Pelvic floor disorders in postpartum adolescents in the Western Amazon: a cross-sectional study
Received 28 March 2018
Accepted for publication 9 June 2018
Published 24 August 2018 Volume 2018:10 Pages 477—486
Checked for plagiarism Yes
Review by Single anonymous peer review
Peer reviewer comments 3
Editor who approved publication: Professor Everett F Magann
Lea Tami Suzuki Zuchelo,1,2 Edige Felipe de Sousa Santos,1,3 Francisco Winter Dos Santos Figueiredo,1,4 Fernando Adami,4 Italla Maria Pinheiro Bezerra,1,5 Rodrigo Daminello Raimundo,1 Isabel Cristina Esposito Sorpreso,1,6 Luiz Carlos de Abreu1
1Study Design and Scientific Writing Laboratory, ABC Medical School (FMABC), Santo André, SP, Brazil; 2School of Physiotherapy, Universidade Federal de Juiz de Fora (UFJF), Juiz de Fora, MG, Brazil; 3Department of Epidemiology, Universidade de São Paulo (USP), São Paulo, SP, Brazil; 4Epidemiology and Data Analysis Laboratory, ABC Medical School (FMABC), Santo André, SP, Brazil; 5Nursing Department, School of Sciences of Santa Casa de Misericórdia de Vitoria (EMESCAM), Vitória, ES, Brazil; 6Gynecology Discipline, Obstetrics and Gynecology Department, Faculdade de Medicina FMUSP, Universidade de São Paulo, São Paulo, SP, Brazil
Purpose: To analyze the postpartum pelvic floor disorders (PFD) and mode of delivery among adolescents, late adolescents, and young women from Western Amazon.
Patients and methods: Cross-sectional study was carried out in the urban area of Western Amazon in the city of Rio Branco, Acre, Brazil, from October 2016 to February 2017. This is a convenience sample of women up to 30 years who completed six months postpartum, separated in three groups according to maternal age: adolescents (age ≤19 years), late adolescents (20–24 years), and young women (25–30 years). Participants were home interviewed and answered Pelvic Floor Distress Inventory-20 (PFDI-20). Delivery clinical data were collected from patient’s medical records.
Results: In total, 285 participants were interviewed: 41 adolescents, 103 late adolescents, and 141 young women. After controlling for confounding factors, prevalences of PFD were higher in the adolescents’ group compared with the young women’s group (urinary incontinence [UI], prevalence ratio [PR] = 1.75, 95% CI 1.14–2.69; urge urinary incontinence [UUI], PR = 1.88, 95% CI 1.02–3.47; stress urinary incontinence, PR = 2.00, 95% CI 1.11–3.62; fecal incontinence [FI], PR = 4.40, 95% CI 1.36–14.27). PFDI-20 scores also presented higher values in the adolescent group (Pelvic Organ Prolapse Distress Inventory [POPDI], PR = 2.02, 95% CI 1.49–2.75; urinary distress inventory [UDI], PR = 2.09, 95% CI 1.47–2.98; PFDI, PR = 2.12, 95% CI 1.47–2.98). Analyzing the influence of cesarean section, adolescents have higher prevalence of UI (PR = 1.84, 95% CI 1.04–3.26, P=0.037), UUI (PR = 2.36, 95% CI 1.03–5.40, P=0.042), and FI (PR = 4.09, 95% CI 1.21–13.81, P=0.023). In addition, POPDI (PR = 2.15, 95% CI 1.60–2.89, P<0.001), UDI (PR = 2.25, 95% CI 1.61–3.16, P<0.001), and PFDI (PR = 2.27, 95% CI 1.68–3.08, P<0.001) scores are also higher among adolescents where the baby is born by cesarean section.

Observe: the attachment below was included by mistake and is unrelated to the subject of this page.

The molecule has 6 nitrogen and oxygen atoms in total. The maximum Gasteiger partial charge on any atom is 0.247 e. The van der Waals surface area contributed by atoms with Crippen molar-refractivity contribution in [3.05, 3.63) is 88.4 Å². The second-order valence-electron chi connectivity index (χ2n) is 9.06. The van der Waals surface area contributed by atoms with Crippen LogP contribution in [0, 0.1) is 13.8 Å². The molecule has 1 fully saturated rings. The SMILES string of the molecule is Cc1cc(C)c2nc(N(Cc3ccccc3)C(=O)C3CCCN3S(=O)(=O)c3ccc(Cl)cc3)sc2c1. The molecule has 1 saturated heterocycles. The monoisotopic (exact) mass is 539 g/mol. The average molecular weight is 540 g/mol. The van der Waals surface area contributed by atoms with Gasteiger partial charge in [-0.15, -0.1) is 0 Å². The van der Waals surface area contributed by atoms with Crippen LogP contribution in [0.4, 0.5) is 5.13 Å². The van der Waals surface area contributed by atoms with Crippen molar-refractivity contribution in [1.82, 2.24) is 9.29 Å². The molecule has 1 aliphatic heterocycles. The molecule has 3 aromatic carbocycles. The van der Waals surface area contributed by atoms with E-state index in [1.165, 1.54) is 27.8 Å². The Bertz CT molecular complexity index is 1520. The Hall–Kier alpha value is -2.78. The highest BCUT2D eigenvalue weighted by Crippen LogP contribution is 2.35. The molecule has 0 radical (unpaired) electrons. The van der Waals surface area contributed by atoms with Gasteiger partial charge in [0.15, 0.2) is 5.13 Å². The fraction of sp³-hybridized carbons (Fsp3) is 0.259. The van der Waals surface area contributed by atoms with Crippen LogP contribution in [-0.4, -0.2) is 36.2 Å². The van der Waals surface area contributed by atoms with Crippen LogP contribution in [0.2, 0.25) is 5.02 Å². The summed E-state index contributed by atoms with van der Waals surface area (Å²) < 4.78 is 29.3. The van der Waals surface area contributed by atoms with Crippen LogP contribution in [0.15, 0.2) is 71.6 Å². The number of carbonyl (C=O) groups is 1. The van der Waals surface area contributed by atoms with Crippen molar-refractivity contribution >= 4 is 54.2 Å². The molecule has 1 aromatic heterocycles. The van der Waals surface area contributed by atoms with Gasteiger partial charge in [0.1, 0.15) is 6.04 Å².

Conclusion: Adolescents present higher prevalence and symptoms of PFD; furthermore, cesarean delivery has a greater negative influence on the pelvic floor of adolescents when compared with young women. This reinforces the importance of PFD investigation among the adolescent population, mainly in developing countries which have high rates of adolescent pregnancy and cesarean section.
Keywords: pelvic floor dysfunction, women’s health, adolescent, puerperium
This work is published and licensed by Dove Medical Press Limited. The full terms of this license are available at https://www.dovepress.com/terms.php and incorporate the Creative Commons Attribution - Non Commercial (unported, v3.0) License. By accessing the work you hereby accept the Terms. Non-commercial uses of the work are permitted without any further permission from Dove Medical Press Limited, provided the work is properly attributed. For permission for commercial use of this work, please see paragraphs 4.2 and 5 of our Terms.Download Article [PDF] View Full Text [HTML][Machine readable]